Vegan-Friendly Places to Shop
- Chain Grocery Stores are beginning to offer more natural, organic, and vegan products. Speciality grocery stores like Fairway Market,Whole Foods, Wild by Nature, and Trader Joe’s are popping up everywhere. These stores offer a wider selection of vegan products, but with the exception of Trader Joe's, prices can be steep.
- Speciality Health Food Stores carry mainly organic, vegetarian, vegan, gluten-free, and kosher items. They are usually very small shops, so these places aren’t good for one-stop shopping. I find that the prices at these places tend to be outrageous, but the bulk bins make a trip to a health food store worth it. The bulk bins offer mostly organic grains, dried legumes, nuts, seeds, and spices at a great value.
- Ethnic Grocers carry many exotic vegan items that you might not find at your chain grocery store. Try Indian, Asian, Middle Eastern, or Italian markets.
- Warehouse Stores, like Costco, are beginning to carry more and more natural and organic products. You can save on buying bulk items like cereals and grains, nuts, dried fruit, veggie burgers, crackers, and hummus.
- Farmer’s Markets offer fresh, local, and often organic produce. These just-picked fruits and vegetables are more nutritious and will last longer once purchased. Plus less shipping distance means that these foods are easier on the environment!
- Community Shared Agricultural (CSA) are small, usually family-owned, farms that allow people to buy a membership for several months worth of fresh vegetables, fruits, herbs, and flowers. Some farms require a few hours of volunteer work, but it is a great opportunity to support local agricultural and be a part of your farm community! I interned on an organic CSA this past summer and it really is a wonderful way to eat local, fresh produce. Some CSA’s require that you visit the farm once a week to pick up your share, but some will drop off your weekly share near your home. Visit www.localharvest.org for more information on CSA’s in your area.
Saving $$$ and Navigating the Grocery Store
- Before you even set foot in a grocery store, make a shopping list! I check the weekly flyer and plan to buy what’s on sale that week. This saves money and allows me to vary my diet by eating different foods each week. I even go around the kitchen and take a quick inventory of what I have. Then I add what I need to my shopping list. If you have time, you can use your current pantry inventory to look up recipes with those items and add the needed ingredients to your list. That way you will have everything you need for the week!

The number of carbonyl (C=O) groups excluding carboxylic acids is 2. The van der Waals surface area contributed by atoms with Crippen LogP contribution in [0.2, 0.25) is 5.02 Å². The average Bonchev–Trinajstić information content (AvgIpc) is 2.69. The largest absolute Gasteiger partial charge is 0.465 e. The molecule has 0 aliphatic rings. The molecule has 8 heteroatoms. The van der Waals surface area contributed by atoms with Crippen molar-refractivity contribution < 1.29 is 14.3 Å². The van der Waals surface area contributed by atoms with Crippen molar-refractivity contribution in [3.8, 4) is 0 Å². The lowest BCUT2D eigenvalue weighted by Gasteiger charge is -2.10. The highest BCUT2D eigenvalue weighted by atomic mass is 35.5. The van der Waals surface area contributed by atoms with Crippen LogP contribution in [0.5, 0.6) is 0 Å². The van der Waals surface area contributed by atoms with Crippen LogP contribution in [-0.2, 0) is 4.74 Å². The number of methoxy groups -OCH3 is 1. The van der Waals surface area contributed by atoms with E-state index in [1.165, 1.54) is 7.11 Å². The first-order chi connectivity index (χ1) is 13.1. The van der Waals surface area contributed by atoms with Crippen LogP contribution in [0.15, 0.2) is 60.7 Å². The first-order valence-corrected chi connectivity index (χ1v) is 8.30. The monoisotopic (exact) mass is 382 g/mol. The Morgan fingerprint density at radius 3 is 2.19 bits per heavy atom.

- Eat a meal or small snack before you go shopping! When you shop on an empty stomach, your cravings persuade you to buy things that aren’t on your shopping list. And avoid snacks placed near the checkout counter: they are trying to trick you into buying last-minute items.
- Stick to the perimeter of the grocery store. That is where the most natural, whole foods are placed. The fruits, vegetables, grains, nuts, seeds, dried fruit, and frozen items can all usually be found around the store’s perimeter. The processed foods are usually found in the middle aisles and on the end-cap displays (These aisles are only worth going down for canned fruits and vegetables, cereals, and baking supplies).
- Read the nutrition labels and ingredient lists. Some helpful tips:
- Avoid foods with harmful additives such as high fructose corn syrup (sometimes listed as just “corn syrup”), trans fats (listed as “partially hydrogenated oils”), mono- and di-glycerides, monosodium glutamate, sulphur dioxide, food colorings
- Basically stick to foods with ingredients that you can understand and pronounce! Foods with 5 or less ingredients listed are ideal choices.
- Make sure that foods do not contain any animal products like milk, eggs, cheese, yogurt, whey, lactose, casein, or gelatin (the allergy statement under the ingredient list and a cholesterol listing over 0 mg is a quick tip-off that the item is NOT vegan)
- Pick foods that offer whole-grains, unsaturated fats, fiber, protein, vitamins, and minerals.
- Select whole-grain foods like breads, crackers, or granola bars that have MORE grams of protein and fiber than sugar (example: 1 slice of bread with 4g of fiber, 1g of sugar, and 4g of protein is perfect).
- Stock up on canned and frozen items when they are on sale. These items usually last months if unopened, and they are good to have on hand.
- Bring reusable shopping bags to help the environment!